social democrats

In part two, the development of New Times thinking in reaction to urgent changes in the late 20th century, as those on the left struggled to respond to social upheaval, globalisation and the rise of a new politics dominated by the likes of Margaret Thatcher and Roger Douglas

"Third way politics is above all an endeavour to respond to change...New Times meant the whole leagacy of socilalist and social democratic thought would have to be recast" (1). 

Across the globe, politics seems to be a battle between strongmen, populists and those eager to make socialism great again. But there is another way. A third way. And it's time not merely to resurrect ideas from the 1990s, but to reimagine them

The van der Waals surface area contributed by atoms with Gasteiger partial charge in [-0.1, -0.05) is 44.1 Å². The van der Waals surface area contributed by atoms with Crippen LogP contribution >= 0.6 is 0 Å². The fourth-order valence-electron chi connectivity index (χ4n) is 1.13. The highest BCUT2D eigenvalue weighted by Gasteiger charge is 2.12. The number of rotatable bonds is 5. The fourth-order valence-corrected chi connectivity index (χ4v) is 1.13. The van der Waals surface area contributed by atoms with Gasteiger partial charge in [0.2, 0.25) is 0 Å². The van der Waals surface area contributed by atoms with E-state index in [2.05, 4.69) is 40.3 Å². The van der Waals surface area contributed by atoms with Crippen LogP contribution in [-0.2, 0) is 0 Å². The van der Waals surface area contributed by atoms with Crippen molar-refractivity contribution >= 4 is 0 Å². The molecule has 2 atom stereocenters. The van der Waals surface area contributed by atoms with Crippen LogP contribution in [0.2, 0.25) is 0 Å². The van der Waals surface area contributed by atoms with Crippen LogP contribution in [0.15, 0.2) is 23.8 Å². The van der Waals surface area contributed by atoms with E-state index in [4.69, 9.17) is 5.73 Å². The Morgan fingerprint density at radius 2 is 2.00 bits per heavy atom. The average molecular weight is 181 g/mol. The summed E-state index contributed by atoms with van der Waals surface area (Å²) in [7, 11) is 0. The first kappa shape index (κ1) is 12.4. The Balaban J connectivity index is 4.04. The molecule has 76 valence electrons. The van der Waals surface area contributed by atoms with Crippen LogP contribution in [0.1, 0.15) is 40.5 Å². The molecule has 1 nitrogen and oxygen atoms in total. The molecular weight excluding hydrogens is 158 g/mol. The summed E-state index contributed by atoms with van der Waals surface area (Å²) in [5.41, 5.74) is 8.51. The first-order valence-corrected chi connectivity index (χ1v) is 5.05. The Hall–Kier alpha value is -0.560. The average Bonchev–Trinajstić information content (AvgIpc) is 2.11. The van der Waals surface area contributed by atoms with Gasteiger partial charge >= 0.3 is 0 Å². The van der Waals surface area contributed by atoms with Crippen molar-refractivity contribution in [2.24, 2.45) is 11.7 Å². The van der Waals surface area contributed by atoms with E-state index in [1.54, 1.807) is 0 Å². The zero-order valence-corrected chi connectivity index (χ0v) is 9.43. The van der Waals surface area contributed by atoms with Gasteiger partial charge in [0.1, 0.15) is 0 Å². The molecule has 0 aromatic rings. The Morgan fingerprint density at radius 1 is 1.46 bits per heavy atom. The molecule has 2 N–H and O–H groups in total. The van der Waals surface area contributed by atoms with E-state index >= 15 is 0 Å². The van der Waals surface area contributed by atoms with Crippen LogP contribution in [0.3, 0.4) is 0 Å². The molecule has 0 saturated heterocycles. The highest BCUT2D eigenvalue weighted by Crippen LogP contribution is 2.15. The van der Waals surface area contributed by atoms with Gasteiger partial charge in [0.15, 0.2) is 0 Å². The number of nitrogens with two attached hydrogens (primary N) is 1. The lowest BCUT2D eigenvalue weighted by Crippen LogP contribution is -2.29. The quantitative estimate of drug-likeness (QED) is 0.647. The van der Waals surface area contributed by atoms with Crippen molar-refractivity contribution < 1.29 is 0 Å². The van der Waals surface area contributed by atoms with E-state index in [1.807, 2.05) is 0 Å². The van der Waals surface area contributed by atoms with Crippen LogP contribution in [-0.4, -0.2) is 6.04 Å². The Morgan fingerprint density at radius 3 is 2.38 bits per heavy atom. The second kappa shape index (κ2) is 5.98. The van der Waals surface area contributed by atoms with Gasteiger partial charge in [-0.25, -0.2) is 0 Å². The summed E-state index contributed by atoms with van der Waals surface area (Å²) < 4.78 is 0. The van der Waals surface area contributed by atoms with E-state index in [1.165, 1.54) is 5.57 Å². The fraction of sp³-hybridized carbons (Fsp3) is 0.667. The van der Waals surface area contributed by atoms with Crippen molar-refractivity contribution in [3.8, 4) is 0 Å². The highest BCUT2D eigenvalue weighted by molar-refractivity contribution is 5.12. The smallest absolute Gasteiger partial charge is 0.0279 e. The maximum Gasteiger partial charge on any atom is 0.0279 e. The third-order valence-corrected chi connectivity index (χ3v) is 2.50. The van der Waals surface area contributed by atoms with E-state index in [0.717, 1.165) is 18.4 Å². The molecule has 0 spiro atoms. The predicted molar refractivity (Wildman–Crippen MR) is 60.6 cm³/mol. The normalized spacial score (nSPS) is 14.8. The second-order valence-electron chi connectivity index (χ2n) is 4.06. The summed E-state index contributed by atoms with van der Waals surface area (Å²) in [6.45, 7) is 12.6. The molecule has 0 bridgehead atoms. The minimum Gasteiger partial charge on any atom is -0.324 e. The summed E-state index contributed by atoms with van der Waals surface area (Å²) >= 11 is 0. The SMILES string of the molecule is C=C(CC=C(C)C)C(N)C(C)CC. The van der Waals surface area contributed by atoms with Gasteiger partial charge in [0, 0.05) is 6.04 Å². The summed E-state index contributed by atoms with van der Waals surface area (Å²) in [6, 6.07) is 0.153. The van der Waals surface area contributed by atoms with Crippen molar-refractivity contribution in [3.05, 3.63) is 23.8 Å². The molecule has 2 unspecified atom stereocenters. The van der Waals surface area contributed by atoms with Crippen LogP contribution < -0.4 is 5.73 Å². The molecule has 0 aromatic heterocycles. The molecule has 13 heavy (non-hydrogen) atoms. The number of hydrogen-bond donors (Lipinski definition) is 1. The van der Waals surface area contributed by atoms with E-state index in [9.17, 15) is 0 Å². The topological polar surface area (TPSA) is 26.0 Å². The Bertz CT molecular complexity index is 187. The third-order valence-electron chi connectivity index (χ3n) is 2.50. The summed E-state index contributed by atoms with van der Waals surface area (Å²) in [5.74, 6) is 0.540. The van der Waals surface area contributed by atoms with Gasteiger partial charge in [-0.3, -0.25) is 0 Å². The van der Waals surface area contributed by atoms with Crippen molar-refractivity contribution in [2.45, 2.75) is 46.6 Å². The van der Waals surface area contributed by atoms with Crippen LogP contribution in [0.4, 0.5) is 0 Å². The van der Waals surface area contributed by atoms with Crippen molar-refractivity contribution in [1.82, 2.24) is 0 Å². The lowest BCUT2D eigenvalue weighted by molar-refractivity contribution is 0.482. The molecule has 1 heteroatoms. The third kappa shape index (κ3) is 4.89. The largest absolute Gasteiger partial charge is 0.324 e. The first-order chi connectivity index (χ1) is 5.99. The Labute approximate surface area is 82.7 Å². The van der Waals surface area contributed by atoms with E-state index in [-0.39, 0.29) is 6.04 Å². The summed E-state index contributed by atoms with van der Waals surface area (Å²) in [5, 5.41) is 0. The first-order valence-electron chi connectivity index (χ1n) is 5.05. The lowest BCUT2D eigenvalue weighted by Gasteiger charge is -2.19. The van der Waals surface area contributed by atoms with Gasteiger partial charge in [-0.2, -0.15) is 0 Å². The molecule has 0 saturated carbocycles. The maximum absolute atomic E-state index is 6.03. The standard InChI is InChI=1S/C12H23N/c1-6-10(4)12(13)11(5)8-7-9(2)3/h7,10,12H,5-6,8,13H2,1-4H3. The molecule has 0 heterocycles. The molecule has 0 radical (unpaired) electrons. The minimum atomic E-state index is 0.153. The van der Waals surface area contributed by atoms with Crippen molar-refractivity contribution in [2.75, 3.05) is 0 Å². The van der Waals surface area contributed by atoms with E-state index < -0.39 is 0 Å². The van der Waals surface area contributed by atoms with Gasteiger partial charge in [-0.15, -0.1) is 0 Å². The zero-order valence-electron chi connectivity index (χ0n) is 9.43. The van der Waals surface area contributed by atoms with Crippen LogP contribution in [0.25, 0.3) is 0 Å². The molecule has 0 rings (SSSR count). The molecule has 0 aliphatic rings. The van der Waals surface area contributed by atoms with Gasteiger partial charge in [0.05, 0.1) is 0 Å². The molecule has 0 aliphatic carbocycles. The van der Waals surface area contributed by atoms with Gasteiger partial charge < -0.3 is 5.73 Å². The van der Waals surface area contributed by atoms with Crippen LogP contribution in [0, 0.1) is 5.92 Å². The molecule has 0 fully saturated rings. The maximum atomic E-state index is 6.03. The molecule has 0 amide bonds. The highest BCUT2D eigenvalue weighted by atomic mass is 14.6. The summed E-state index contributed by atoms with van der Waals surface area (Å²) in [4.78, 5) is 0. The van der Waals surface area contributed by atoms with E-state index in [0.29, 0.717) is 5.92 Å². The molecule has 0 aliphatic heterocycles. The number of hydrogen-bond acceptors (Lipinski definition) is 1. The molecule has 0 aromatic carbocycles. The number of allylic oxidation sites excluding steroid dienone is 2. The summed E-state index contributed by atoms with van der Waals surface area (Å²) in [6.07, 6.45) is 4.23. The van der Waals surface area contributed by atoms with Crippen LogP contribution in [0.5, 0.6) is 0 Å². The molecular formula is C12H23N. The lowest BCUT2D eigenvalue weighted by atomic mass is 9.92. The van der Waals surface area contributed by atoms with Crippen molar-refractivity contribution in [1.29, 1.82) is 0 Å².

The Giddens Project has its origins in my association with 'Third Way' politics during my time as a member of the New Zealand parliament between 1990 and 2008.

Walter Scheidel’s The Great Leveler says that it is – almost.

This column is an exploration of the recently published The Great Leveler: Violence and the History of Inequality from the Stone Age to the Twenty-First Century. But first I need to attend to a couple of analytic points.

Is the fiscal pact between Labour and the Greens a defeat for the left?

The parliamentary left seems cowed by the neoliberals if the fiscal pact between Labour and the Greens is anything to go by.

While the outcome of the election hangs in limbo for a few more days, one thing is sure – Labour is fighting desperately against a mood for a change which has been entrenched for many months

If we look back almost a year to the day, a basic rolling average of the six most recent polls at 30 October 2007 gives a result which bears striking similarity to current rolling polls.